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"It's gone gangbusters": Govt shrugs off Fringe fracas

Adelaide Festival

Arts minister Jack Snelling has shrugged off the controversy surrounding the Adelaide Fringe, declaring the event has “gone gangbusters” with record attendances.

InDaily revealed this week a groundswell of dissatisfaction with the festival – and its audiences – from visiting artists including comedians Alexis Dubus and Brendon Burns, who declared on his Facebook page that “the city as a whole has had it too good for too long and really needs an attitude adjustment”.

But Snelling shrugged off the controversy, telling parliament in response to a Dorothy Dixer yesterday: “As the Adelaide Festival of Arts and the Adelaide Fringe draw to a close this weekend, I am pleased to inform the house that both events are set to record huge audiences.”

“The Adelaide Fringe under new director Heather Croall has gone gangbusters, with record numbers flocking to the opening parade and other events, including the stunning illuminations that lit up North Terrace for the first two weeks.

“With over 400 venues and 1,000 events this year’s festival has been the biggest yet.”

Earlier this week, Snelling refused to respond to InDaily’s requests for comment on the Fringe fracas.

But he was ebullient in parliament, declaring that “while there has been some discussion about the size of the Fringe, I am pleased to inform the house they are on track to hit their target of selling 550,000 tickets, indicating that Adelaide crowds are anything but complacent or lazy”.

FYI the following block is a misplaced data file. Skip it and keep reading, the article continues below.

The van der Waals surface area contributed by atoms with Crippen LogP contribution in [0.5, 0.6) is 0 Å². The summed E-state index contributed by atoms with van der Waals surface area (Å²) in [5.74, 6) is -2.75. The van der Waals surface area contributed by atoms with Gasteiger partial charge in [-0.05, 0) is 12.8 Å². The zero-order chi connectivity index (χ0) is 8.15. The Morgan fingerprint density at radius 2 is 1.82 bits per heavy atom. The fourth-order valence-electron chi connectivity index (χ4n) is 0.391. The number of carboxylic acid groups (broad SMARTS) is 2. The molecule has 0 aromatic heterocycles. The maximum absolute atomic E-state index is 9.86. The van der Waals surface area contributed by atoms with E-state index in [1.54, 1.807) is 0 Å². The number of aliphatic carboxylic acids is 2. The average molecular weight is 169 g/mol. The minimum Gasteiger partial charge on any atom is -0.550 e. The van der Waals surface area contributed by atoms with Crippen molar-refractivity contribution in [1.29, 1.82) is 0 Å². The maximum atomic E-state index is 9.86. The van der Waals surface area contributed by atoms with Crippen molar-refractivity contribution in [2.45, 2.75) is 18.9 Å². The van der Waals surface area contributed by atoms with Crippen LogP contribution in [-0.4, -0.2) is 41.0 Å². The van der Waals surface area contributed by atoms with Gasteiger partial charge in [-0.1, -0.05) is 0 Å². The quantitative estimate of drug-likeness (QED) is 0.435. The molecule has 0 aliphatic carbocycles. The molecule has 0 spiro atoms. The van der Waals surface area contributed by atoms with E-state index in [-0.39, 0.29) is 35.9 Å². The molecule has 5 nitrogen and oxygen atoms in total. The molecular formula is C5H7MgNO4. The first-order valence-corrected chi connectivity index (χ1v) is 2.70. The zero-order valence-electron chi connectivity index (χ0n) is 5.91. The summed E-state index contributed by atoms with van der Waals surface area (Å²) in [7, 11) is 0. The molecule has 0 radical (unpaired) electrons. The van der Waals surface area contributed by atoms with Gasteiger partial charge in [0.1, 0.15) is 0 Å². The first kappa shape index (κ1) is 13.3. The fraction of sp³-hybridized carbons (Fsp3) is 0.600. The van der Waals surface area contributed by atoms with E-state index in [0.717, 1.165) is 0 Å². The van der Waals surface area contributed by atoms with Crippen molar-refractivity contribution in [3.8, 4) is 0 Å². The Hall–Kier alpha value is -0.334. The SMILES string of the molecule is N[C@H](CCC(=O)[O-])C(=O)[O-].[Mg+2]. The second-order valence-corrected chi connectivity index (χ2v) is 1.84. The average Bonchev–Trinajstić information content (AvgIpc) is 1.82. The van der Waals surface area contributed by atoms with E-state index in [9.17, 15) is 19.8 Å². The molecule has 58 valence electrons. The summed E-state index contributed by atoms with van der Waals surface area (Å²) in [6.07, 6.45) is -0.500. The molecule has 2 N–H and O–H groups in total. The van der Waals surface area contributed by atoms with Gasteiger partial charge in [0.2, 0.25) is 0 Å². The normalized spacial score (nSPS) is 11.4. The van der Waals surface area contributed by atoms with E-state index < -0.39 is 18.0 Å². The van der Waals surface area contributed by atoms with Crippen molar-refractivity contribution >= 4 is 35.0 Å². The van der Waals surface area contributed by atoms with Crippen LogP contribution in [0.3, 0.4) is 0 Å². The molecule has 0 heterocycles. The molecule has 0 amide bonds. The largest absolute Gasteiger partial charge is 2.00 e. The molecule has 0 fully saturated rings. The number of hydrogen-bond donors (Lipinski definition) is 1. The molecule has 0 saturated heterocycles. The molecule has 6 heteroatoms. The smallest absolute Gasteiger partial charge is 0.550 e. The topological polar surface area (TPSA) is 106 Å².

“That being said, I know the team has taken on board some of the criticism levelled at the Fringe and will strive to find ways to provide more support to venues and artists as it plans for 2017,” he said.

He was also effusive about Writers’ Week and the Adelaide Festival, which “kicked off with a bang at the iconic Adelaide Oval”, although he was “pleased to note that, despite the incredible fireworks display, the grandstand did not catch fire and the scoreboard is still standing”.

“Not only are these events great experiences for South Australians, they are also economically important with around one-third of our audiences coming from interstate and overseas [and] injecting millions into our state’s economy,” Snelling said.

Snelling’s bottom-line justification, though, may not resonate with frustrated artists, who have bemoaned the shifting culture of the once-niche cultural fixture.

Artist Fee Plumley, who has been running Hammocktime at Gluttony, yesterday wrote on Facebook that “the constant push for growth is an extremely negative one for ANY festival, artist, organisation and audience member”.

“Time to get serious and fight for what matters in life, and sorry, but that ain’t profits,” she wrote.

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